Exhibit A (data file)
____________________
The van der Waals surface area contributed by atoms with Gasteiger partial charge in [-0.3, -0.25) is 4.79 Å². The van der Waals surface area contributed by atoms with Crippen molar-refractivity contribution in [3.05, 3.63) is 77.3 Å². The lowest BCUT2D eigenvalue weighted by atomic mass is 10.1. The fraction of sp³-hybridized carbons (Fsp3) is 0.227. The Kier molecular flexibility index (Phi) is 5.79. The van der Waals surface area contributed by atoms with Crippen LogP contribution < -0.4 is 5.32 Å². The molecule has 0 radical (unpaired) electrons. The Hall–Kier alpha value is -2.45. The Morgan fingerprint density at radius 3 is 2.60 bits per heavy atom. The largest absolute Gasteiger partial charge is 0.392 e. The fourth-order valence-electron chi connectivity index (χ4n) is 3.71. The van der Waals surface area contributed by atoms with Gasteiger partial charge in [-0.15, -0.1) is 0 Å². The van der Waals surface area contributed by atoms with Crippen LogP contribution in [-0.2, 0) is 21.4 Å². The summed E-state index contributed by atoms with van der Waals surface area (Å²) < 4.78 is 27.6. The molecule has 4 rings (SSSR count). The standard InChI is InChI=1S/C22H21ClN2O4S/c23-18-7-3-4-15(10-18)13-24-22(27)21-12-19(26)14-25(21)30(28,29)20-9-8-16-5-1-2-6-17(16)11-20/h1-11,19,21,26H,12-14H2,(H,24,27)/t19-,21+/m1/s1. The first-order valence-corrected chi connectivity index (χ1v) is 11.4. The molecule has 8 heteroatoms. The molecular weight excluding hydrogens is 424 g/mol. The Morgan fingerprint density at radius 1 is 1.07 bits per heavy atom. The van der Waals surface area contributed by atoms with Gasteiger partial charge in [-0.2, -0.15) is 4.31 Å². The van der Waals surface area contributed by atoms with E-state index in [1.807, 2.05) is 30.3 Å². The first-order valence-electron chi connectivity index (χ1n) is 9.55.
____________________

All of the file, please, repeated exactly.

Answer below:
The van der Waals surface area contributed by atoms with Gasteiger partial charge in [-0.3, -0.25) is 4.79 Å². The van der Waals surface area contributed by atoms with Crippen molar-refractivity contribution in [3.05, 3.63) is 77.3 Å². The lowest BCUT2D eigenvalue weighted by atomic mass is 10.1. The fraction of sp³-hybridized carbons (Fsp3) is 0.227. The Kier molecular flexibility index (Phi) is 5.79. The van der Waals surface area contributed by atoms with Crippen LogP contribution < -0.4 is 5.32 Å². The molecule has 0 radical (unpaired) electrons. The Hall–Kier alpha value is -2.45. The Morgan fingerprint density at radius 3 is 2.60 bits per heavy atom. The largest absolute Gasteiger partial charge is 0.392 e. The fourth-order valence-electron chi connectivity index (χ4n) is 3.71. The van der Waals surface area contributed by atoms with Gasteiger partial charge in [-0.15, -0.1) is 0 Å². The van der Waals surface area contributed by atoms with Crippen LogP contribution in [-0.2, 0) is 21.4 Å². The summed E-state index contributed by atoms with van der Waals surface area (Å²) < 4.78 is 27.6. The molecule has 4 rings (SSSR count). The standard InChI is InChI=1S/C22H21ClN2O4S/c23-18-7-3-4-15(10-18)13-24-22(27)21-12-19(26)14-25(21)30(28,29)20-9-8-16-5-1-2-6-17(16)11-20/h1-11,19,21,26H,12-14H2,(H,24,27)/t19-,21+/m1/s1. The first-order valence-corrected chi connectivity index (χ1v) is 11.4. The molecule has 8 heteroatoms. The molecular weight excluding hydrogens is 424 g/mol. The Morgan fingerprint density at radius 1 is 1.07 bits per heavy atom. The van der Waals surface area contributed by atoms with Gasteiger partial charge in [-0.2, -0.15) is 4.31 Å². The van der Waals surface area contributed by atoms with E-state index in [1.807, 2.05) is 30.3 Å². The first-order valence-electron chi connectivity index (χ1n) is 9.55.